Other than this project, what are you most excited about right now?

In life, I’m excited for summertime adventures in the Finger Lakes (I’m based in Rochester, NY).

In education policy, I’m in the middle of a research project on local school performance frameworks that I’m very excited to share this fall. So, if anyone reading knows of work happening in their district to create or revise a school performance framework, they should send me an email!

–Guest post by Chad Aldeman 

Latest Education News

“Enrolling in a Boston charter school doubles the likelihood that students lose their special education or English Language Learner status, but exposes students to a high-performing general education program that includes high intensity tutoring, data driven instruction, and increased instructional time. The positive effects extend to college: charters nearly double the likelihood that English Language Learners enroll in four-year colleges and quadruple the likelihood that special education students graduate from two-year college.” That’s from this new working paper from Elizabeth Setren.

Jason Weeby has five lessons about designing effective convenings.

Read Max Marchitello on how teacher pension plans exacerbate salary differences across districts. The comparisons of teachers in Santa Clara versus Oakland, CA are particularly eye-opening.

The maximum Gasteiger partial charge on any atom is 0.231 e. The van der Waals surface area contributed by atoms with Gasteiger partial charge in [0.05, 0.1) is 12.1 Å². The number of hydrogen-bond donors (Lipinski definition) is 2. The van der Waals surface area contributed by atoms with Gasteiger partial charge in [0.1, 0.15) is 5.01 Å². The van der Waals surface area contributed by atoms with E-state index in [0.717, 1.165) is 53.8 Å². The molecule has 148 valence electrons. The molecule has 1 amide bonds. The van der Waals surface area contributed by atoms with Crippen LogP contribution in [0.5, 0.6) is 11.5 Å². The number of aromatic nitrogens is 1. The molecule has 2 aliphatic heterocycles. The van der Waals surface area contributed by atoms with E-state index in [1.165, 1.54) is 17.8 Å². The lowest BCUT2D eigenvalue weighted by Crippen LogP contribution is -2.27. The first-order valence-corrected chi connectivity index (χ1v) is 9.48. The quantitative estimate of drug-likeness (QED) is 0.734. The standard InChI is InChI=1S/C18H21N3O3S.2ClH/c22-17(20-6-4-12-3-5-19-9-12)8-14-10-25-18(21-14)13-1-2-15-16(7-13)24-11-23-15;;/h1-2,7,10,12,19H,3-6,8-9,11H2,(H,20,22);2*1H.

Two interesting data briefs on early-career teachers in North Carolina public schools from Kevin Bastian and EdNC. See this one on placement rates by preparation program, subject area, and race/ ethnicity of the teacher candidates. And this one on early-career performance and retention.

Are colleges of education really cash cows? NCTQ’s Amber Moorer digs into some new data suggesting it might be time to retire that myth.

And if you liked The Lion King, you should probably read this.

–Guest post by Chad Aldeman 

Edu-Reads and ? FISH PICS! ?

The California charter bill has become more reasonable with Governor Newsom’s intervention. There’s a huge swath of middle ground upon which both the CTA and CCSA can plant their victory flags. Let’s hope they find it. (Sidenote: The bill amendments replaces gendered pronouns with gender-neutral ones ?.)

Newark Public Schools used to look a lot like Providence Public Schools today. Alex Spurrier takes us down I-95 to some lessons for Little Rhody’s big problem.

Camden has a long way to go, but a new Stanford CREDO study shows progress primarily among their charter and Renaissance Schools. You can read about the strategy that sparked their improvement here. Check out all of CREDO’s city studies here.

New Orleans achievement has stalled/dipped.

EdBuild is closing its doors but not giving up the fight for equitable education funding. Few organizations have successfully made such complex issues comprehensible.


Little Bankert, five-year-old daughter of Bellwether’s own Lina Bankert hauled in a massive lake trout from Lake Michigan near Saugatuck, Michigan! It was her first time fishing!!

Our fish don’t stack up, but here’s yours truly and my father-in-law Xavier Gaudard with our trophies pulled from Lake Charlevoix, Michigan this morning. It was not our first time fishing. Maybe Little Bankert can show us how it’s done.

– Guest post by Jason Weeby